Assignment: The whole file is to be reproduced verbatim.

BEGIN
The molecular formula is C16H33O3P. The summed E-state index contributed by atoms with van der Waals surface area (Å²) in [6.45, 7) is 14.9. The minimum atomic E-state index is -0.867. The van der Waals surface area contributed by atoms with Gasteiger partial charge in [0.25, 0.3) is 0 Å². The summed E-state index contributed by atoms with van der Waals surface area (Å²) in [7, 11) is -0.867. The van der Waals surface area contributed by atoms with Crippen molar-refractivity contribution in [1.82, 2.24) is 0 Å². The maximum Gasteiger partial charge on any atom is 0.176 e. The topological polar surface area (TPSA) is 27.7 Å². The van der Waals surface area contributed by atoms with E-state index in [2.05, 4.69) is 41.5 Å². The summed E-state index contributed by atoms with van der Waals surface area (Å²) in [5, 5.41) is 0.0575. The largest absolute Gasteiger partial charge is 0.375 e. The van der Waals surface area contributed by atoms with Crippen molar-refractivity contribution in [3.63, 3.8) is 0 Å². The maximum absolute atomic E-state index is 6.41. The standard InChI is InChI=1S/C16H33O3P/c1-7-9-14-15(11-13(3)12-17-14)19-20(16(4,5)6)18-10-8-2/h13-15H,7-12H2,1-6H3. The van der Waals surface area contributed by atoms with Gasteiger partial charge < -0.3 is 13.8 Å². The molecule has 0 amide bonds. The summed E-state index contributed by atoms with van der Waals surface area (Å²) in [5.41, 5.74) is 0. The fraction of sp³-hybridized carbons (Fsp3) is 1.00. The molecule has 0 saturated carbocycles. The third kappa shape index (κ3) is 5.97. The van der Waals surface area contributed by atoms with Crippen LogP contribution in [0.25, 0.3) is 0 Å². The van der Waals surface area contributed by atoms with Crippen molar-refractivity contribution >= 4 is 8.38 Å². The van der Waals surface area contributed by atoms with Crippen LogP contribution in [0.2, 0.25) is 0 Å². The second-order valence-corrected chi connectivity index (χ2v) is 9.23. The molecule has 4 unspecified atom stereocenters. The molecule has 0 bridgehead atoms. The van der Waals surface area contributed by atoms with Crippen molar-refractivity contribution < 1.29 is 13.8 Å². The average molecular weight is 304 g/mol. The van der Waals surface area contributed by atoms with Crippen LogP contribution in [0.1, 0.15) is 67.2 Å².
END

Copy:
The molecular formula is C16H33O3P. The summed E-state index contributed by atoms with van der Waals surface area (Å²) in [6.45, 7) is 14.9. The minimum atomic E-state index is -0.867. The van der Waals surface area contributed by atoms with Gasteiger partial charge in [0.25, 0.3) is 0 Å². The summed E-state index contributed by atoms with van der Waals surface area (Å²) in [7, 11) is -0.867. The van der Waals surface area contributed by atoms with Crippen molar-refractivity contribution in [1.82, 2.24) is 0 Å². The maximum Gasteiger partial charge on any atom is 0.176 e. The topological polar surface area (TPSA) is 27.7 Å². The van der Waals surface area contributed by atoms with E-state index in [2.05, 4.69) is 41.5 Å². The summed E-state index contributed by atoms with van der Waals surface area (Å²) in [5, 5.41) is 0.0575. The largest absolute Gasteiger partial charge is 0.375 e. The van der Waals surface area contributed by atoms with Crippen molar-refractivity contribution in [3.63, 3.8) is 0 Å². The maximum absolute atomic E-state index is 6.41. The standard InChI is InChI=1S/C16H33O3P/c1-7-9-14-15(11-13(3)12-17-14)19-20(16(4,5)6)18-10-8-2/h13-15H,7-12H2,1-6H3. The van der Waals surface area contributed by atoms with Gasteiger partial charge < -0.3 is 13.8 Å². The molecule has 0 amide bonds. The summed E-state index contributed by atoms with van der Waals surface area (Å²) in [5.41, 5.74) is 0. The fraction of sp³-hybridized carbons (Fsp3) is 1.00. The molecule has 0 saturated carbocycles. The third kappa shape index (κ3) is 5.97. The van der Waals surface area contributed by atoms with Crippen LogP contribution in [0.25, 0.3) is 0 Å². The van der Waals surface area contributed by atoms with Crippen molar-refractivity contribution >= 4 is 8.38 Å². The van der Waals surface area contributed by atoms with Crippen LogP contribution in [0.2, 0.25) is 0 Å². The second-order valence-corrected chi connectivity index (χ2v) is 9.23. The molecule has 4 unspecified atom stereocenters. The molecule has 0 bridgehead atoms. The van der Waals surface area contributed by atoms with Crippen molar-refractivity contribution < 1.29 is 13.8 Å². The average molecular weight is 304 g/mol. The van der Waals surface area contributed by atoms with Crippen LogP contribution in [0.1, 0.15) is 67.2 Å².